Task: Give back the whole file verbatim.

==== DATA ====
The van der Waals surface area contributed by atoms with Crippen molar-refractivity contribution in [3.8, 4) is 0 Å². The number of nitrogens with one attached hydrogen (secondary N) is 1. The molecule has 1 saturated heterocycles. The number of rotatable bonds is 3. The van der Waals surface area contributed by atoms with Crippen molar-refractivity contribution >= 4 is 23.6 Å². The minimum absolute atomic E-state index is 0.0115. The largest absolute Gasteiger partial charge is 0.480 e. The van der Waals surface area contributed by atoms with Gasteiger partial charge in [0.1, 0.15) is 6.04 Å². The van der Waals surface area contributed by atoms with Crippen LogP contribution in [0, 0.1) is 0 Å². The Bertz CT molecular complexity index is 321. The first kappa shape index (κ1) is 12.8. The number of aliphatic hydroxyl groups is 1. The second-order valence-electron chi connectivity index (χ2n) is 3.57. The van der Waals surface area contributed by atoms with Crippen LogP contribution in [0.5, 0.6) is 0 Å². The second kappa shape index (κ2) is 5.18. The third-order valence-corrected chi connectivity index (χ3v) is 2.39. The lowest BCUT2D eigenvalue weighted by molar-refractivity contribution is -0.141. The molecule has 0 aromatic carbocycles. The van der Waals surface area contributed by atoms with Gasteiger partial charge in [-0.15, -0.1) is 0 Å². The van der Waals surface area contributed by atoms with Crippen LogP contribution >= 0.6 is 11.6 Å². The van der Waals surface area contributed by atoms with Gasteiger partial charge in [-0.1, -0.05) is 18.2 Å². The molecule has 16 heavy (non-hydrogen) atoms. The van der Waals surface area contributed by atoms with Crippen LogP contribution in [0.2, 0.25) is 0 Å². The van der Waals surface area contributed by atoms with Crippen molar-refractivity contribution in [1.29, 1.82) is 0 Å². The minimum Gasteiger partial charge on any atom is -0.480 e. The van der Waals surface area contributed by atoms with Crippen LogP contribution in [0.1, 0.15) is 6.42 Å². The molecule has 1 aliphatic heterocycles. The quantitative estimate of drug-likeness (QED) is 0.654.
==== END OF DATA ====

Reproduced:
The van der Waals surface area contributed by atoms with Crippen molar-refractivity contribution in [3.8, 4) is 0 Å². The number of nitrogens with one attached hydrogen (secondary N) is 1. The molecule has 1 saturated heterocycles. The number of rotatable bonds is 3. The van der Waals surface area contributed by atoms with Crippen molar-refractivity contribution >= 4 is 23.6 Å². The minimum absolute atomic E-state index is 0.0115. The largest absolute Gasteiger partial charge is 0.480 e. The van der Waals surface area contributed by atoms with Gasteiger partial charge in [0.1, 0.15) is 6.04 Å². The van der Waals surface area contributed by atoms with Crippen LogP contribution in [0, 0.1) is 0 Å². The Bertz CT molecular complexity index is 321. The first kappa shape index (κ1) is 12.8. The number of aliphatic hydroxyl groups is 1. The second-order valence-electron chi connectivity index (χ2n) is 3.57. The van der Waals surface area contributed by atoms with Crippen LogP contribution in [0.5, 0.6) is 0 Å². The second kappa shape index (κ2) is 5.18. The third-order valence-corrected chi connectivity index (χ3v) is 2.39. The lowest BCUT2D eigenvalue weighted by molar-refractivity contribution is -0.141. The molecule has 0 aromatic carbocycles. The van der Waals surface area contributed by atoms with Gasteiger partial charge in [-0.15, -0.1) is 0 Å². The van der Waals surface area contributed by atoms with Crippen LogP contribution >= 0.6 is 11.6 Å². The van der Waals surface area contributed by atoms with Gasteiger partial charge in [-0.1, -0.05) is 18.2 Å². The molecule has 16 heavy (non-hydrogen) atoms. The van der Waals surface area contributed by atoms with Crippen LogP contribution in [0.2, 0.25) is 0 Å². The van der Waals surface area contributed by atoms with Crippen molar-refractivity contribution in [1.29, 1.82) is 0 Å². The minimum Gasteiger partial charge on any atom is -0.480 e. The van der Waals surface area contributed by atoms with Crippen LogP contribution in [0.1, 0.15) is 6.42 Å². The molecule has 1 aliphatic heterocycles. The quantitative estimate of drug-likeness (QED) is 0.654.